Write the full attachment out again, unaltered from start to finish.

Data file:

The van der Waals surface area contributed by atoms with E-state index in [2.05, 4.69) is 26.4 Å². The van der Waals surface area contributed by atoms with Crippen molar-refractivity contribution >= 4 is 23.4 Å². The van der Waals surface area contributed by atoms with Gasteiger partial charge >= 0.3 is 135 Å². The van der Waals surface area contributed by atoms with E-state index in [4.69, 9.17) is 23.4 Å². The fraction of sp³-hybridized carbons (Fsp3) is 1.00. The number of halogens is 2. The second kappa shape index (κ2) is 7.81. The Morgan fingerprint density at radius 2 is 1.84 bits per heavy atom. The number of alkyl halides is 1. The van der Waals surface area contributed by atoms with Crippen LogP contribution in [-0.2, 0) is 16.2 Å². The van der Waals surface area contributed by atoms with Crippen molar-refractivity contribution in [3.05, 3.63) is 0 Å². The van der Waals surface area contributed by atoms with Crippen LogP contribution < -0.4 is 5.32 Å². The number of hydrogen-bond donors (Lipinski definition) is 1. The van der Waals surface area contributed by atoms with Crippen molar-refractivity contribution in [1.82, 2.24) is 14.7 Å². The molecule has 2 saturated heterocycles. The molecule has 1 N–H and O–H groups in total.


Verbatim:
The van der Waals surface area contributed by atoms with E-state index in [2.05, 4.69) is 26.4 Å². The van der Waals surface area contributed by atoms with Crippen molar-refractivity contribution >= 4 is 23.4 Å². The van der Waals surface area contributed by atoms with Gasteiger partial charge >= 0.3 is 135 Å². The van der Waals surface area contributed by atoms with E-state index in [4.69, 9.17) is 23.4 Å². The fraction of sp³-hybridized carbons (Fsp3) is 1.00. The number of halogens is 2. The second kappa shape index (κ2) is 7.81. The Morgan fingerprint density at radius 2 is 1.84 bits per heavy atom. The number of alkyl halides is 1. The van der Waals surface area contributed by atoms with Crippen LogP contribution in [-0.2, 0) is 16.2 Å². The van der Waals surface area contributed by atoms with Crippen molar-refractivity contribution in [3.05, 3.63) is 0 Å². The van der Waals surface area contributed by atoms with Crippen LogP contribution < -0.4 is 5.32 Å². The number of hydrogen-bond donors (Lipinski definition) is 1. The van der Waals surface area contributed by atoms with Crippen molar-refractivity contribution in [1.82, 2.24) is 14.7 Å². The molecule has 2 saturated heterocycles. The molecule has 1 N–H and O–H groups in total.